Analyses performed by many researchers have allowed the development of prognostic models to assess the short- and long-term risks of tumor recurrence. Among them, the most important are tables developed by the European Organization for Research and Treatment of Cancer (EORTC) and Club Urológico Español de Tratamiento Oncológico (CUETO). The EORTC has developed a prognostic model based on the analysis of the course of disease in patients with bladder cancer in the Ta or T1 stage. Seventy-eight percent of patients enrolled in the study received adjuvant treatment—the majority of patients were treated with doxorubicin, cisplatin, mitomycin, or epirubicin (less than 10% of patients underwent intravesical BCG immunotherapy). Statistical analyses were performed by the researchers to determine the risk factors for recurrence, including the number and size of neoplastic lesions, presence of concomitant carcinoma in situ (CIS), T-stage according to the TNM classification, histological grade of cancer, and previous recurrence rate (Sylvester et al. 2006).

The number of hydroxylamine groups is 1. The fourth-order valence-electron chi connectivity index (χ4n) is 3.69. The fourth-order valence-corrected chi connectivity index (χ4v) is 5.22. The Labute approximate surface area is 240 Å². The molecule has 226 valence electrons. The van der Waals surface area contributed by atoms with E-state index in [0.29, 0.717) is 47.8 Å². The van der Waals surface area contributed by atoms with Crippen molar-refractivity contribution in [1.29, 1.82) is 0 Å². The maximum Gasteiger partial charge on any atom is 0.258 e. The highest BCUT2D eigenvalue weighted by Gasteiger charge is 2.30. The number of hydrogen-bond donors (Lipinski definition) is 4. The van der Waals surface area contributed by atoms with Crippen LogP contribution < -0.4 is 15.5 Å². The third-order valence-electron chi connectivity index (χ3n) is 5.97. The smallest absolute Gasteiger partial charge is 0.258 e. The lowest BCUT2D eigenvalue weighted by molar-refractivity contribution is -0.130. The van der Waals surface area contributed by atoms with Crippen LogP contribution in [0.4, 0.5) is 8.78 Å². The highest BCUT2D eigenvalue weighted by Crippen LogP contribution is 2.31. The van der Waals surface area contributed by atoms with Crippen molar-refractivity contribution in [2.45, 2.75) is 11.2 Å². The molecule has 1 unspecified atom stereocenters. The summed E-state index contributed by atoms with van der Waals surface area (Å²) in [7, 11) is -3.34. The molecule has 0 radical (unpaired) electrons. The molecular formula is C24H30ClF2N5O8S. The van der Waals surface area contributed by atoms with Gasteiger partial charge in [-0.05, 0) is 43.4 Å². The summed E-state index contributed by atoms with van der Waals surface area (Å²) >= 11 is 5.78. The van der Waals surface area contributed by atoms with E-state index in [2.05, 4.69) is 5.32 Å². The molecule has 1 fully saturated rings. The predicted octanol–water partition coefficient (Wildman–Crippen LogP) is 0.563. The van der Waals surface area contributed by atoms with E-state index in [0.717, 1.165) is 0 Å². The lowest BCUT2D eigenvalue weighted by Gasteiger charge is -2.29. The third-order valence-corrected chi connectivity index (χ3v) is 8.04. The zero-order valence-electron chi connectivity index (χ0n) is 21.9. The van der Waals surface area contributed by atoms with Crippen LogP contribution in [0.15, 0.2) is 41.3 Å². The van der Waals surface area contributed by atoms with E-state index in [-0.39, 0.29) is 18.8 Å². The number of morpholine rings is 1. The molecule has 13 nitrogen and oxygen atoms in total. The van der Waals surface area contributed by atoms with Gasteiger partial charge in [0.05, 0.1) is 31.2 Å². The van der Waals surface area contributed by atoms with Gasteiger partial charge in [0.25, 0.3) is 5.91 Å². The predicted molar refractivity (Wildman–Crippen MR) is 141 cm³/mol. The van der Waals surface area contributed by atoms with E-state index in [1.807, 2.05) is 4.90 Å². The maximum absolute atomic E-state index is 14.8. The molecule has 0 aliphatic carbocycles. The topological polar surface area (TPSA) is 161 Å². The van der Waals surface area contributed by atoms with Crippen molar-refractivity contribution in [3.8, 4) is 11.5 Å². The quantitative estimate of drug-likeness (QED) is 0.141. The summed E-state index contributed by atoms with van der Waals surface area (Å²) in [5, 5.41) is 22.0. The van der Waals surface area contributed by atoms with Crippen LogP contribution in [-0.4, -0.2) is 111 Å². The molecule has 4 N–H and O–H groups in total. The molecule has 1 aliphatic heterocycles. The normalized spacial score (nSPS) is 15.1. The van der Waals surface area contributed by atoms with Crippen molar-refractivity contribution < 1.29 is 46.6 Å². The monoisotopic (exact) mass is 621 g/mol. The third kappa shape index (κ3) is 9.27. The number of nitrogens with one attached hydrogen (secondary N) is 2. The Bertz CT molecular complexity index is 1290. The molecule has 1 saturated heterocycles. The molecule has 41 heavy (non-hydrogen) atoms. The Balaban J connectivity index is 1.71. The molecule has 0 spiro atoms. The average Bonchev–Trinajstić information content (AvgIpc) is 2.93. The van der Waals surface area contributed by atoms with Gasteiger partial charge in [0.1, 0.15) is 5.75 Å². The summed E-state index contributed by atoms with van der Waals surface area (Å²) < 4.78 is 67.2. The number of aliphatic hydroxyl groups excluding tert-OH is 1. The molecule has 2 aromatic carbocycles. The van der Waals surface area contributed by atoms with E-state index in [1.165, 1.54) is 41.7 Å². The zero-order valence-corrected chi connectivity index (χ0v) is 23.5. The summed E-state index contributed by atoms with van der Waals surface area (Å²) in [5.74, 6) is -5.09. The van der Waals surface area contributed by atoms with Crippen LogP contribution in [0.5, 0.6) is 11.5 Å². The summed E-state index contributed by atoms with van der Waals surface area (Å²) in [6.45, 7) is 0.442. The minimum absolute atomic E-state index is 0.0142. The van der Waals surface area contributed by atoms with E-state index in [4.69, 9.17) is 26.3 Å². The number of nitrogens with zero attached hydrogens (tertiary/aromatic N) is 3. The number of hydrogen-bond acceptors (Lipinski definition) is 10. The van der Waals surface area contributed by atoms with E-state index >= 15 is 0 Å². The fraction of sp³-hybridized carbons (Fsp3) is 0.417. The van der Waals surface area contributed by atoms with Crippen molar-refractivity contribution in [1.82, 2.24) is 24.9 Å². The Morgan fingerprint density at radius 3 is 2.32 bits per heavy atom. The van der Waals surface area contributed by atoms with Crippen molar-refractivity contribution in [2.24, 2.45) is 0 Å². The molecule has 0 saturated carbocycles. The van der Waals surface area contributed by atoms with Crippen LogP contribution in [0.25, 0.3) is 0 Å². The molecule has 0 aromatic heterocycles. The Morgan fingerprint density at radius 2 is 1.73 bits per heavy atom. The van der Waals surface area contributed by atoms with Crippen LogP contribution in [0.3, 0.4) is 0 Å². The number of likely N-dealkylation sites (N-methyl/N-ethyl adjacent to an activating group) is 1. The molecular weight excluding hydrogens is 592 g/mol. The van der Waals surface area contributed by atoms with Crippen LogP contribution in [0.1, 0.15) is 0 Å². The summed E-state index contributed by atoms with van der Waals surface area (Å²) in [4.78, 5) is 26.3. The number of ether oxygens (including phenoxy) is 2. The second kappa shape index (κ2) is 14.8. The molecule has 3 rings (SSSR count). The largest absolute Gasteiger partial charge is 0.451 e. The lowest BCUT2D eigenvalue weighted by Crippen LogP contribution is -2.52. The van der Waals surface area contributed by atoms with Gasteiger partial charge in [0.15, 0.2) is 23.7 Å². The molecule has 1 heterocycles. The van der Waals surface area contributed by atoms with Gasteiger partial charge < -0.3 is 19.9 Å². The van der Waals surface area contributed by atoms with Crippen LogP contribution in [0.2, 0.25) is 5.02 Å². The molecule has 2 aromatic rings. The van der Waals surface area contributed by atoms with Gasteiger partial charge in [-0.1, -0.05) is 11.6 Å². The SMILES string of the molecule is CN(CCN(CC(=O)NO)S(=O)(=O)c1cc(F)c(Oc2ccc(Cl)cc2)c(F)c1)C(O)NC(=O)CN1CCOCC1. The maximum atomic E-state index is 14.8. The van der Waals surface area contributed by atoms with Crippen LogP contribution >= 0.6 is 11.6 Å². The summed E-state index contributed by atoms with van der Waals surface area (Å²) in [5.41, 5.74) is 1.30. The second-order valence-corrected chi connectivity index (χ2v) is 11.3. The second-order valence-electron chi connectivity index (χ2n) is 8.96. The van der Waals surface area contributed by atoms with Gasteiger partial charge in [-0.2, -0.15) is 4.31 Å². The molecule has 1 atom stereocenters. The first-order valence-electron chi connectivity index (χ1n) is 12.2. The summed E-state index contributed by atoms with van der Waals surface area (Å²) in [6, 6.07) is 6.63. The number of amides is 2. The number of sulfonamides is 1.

The CUETO scoring model is based on the analysis of the disease course in patients receiving intravesical BCG therapy. Analyses carried out by researchers have shown that the parameters associated with an increased risk of tumor recurrence in this group of patients are sex, age, number of neoplastic lesions, previous tumor recurrences, T-stage according to the TNM classification, presence of coexisting CIS, and histopathological grade of the tumor (Fernandez-Gomez et al. 2009). The choice of the optimal treatment regimen can also be facilitated by assigning patients to one of the three risk groups according to the criteria developed by the European Association of Urology (EAU) (Babjuk et al. 2017). The EAU risk groups were determined on the basis of information available in the literature, in particular, data from the EORTC risk tables.